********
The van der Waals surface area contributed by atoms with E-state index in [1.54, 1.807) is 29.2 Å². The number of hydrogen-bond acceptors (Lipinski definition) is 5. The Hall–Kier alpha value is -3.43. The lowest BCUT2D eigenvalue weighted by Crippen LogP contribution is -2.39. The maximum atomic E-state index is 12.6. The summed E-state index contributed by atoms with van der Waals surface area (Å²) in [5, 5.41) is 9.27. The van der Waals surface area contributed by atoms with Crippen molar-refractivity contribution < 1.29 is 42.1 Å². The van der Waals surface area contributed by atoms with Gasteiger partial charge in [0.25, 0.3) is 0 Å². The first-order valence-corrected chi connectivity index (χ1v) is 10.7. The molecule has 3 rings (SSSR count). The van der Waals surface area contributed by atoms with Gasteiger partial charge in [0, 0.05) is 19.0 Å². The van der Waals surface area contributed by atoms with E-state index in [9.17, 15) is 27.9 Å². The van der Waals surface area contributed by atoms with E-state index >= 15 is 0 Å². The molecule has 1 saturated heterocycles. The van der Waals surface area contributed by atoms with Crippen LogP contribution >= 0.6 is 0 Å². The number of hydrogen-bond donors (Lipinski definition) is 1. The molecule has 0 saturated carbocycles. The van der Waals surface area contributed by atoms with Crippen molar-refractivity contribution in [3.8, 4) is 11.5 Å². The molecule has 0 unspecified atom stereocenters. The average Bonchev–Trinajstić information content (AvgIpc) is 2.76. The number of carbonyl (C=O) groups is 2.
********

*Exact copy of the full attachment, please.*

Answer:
The van der Waals surface area contributed by atoms with E-state index in [1.54, 1.807) is 29.2 Å². The number of hydrogen-bond acceptors (Lipinski definition) is 5. The Hall–Kier alpha value is -3.43. The lowest BCUT2D eigenvalue weighted by Crippen LogP contribution is -2.39. The maximum atomic E-state index is 12.6. The summed E-state index contributed by atoms with van der Waals surface area (Å²) in [5, 5.41) is 9.27. The van der Waals surface area contributed by atoms with Crippen molar-refractivity contribution < 1.29 is 42.1 Å². The van der Waals surface area contributed by atoms with Gasteiger partial charge in [0.25, 0.3) is 0 Å². The first-order valence-corrected chi connectivity index (χ1v) is 10.7. The molecule has 3 rings (SSSR count). The van der Waals surface area contributed by atoms with Gasteiger partial charge in [0, 0.05) is 19.0 Å². The van der Waals surface area contributed by atoms with E-state index in [9.17, 15) is 27.9 Å². The van der Waals surface area contributed by atoms with E-state index >= 15 is 0 Å². The molecule has 1 saturated heterocycles. The van der Waals surface area contributed by atoms with Crippen LogP contribution >= 0.6 is 0 Å². The number of hydrogen-bond donors (Lipinski definition) is 1. The molecule has 0 saturated carbocycles. The van der Waals surface area contributed by atoms with Crippen molar-refractivity contribution in [3.8, 4) is 11.5 Å². The molecule has 0 unspecified atom stereocenters. The average Bonchev–Trinajstić information content (AvgIpc) is 2.76. The number of carbonyl (C=O) groups is 2.